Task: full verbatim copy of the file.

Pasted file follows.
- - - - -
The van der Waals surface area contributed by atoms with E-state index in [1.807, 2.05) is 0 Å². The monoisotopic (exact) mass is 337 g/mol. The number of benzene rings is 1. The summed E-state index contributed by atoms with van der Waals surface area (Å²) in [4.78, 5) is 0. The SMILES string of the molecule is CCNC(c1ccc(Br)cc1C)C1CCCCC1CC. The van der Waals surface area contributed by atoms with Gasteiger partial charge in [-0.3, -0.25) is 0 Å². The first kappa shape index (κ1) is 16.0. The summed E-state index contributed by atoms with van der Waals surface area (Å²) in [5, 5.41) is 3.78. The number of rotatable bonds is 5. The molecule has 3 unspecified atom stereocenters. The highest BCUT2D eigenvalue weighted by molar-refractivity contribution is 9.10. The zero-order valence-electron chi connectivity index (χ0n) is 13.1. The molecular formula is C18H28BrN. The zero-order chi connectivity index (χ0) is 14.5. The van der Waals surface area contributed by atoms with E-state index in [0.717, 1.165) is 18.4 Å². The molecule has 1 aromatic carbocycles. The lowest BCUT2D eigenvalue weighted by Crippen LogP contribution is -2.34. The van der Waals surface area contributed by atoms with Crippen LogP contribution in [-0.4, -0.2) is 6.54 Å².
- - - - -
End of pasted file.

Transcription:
The van der Waals surface area contributed by atoms with E-state index in [1.807, 2.05) is 0 Å². The monoisotopic (exact) mass is 337 g/mol. The number of benzene rings is 1. The summed E-state index contributed by atoms with van der Waals surface area (Å²) in [4.78, 5) is 0. The SMILES string of the molecule is CCNC(c1ccc(Br)cc1C)C1CCCCC1CC. The van der Waals surface area contributed by atoms with Gasteiger partial charge in [-0.3, -0.25) is 0 Å². The first kappa shape index (κ1) is 16.0. The summed E-state index contributed by atoms with van der Waals surface area (Å²) in [5, 5.41) is 3.78. The number of rotatable bonds is 5. The molecule has 3 unspecified atom stereocenters. The highest BCUT2D eigenvalue weighted by molar-refractivity contribution is 9.10. The zero-order valence-electron chi connectivity index (χ0n) is 13.1. The molecular formula is C18H28BrN. The zero-order chi connectivity index (χ0) is 14.5. The van der Waals surface area contributed by atoms with E-state index in [0.717, 1.165) is 18.4 Å². The molecule has 1 aromatic carbocycles. The lowest BCUT2D eigenvalue weighted by Crippen LogP contribution is -2.34. The van der Waals surface area contributed by atoms with Crippen LogP contribution in [-0.4, -0.2) is 6.54 Å².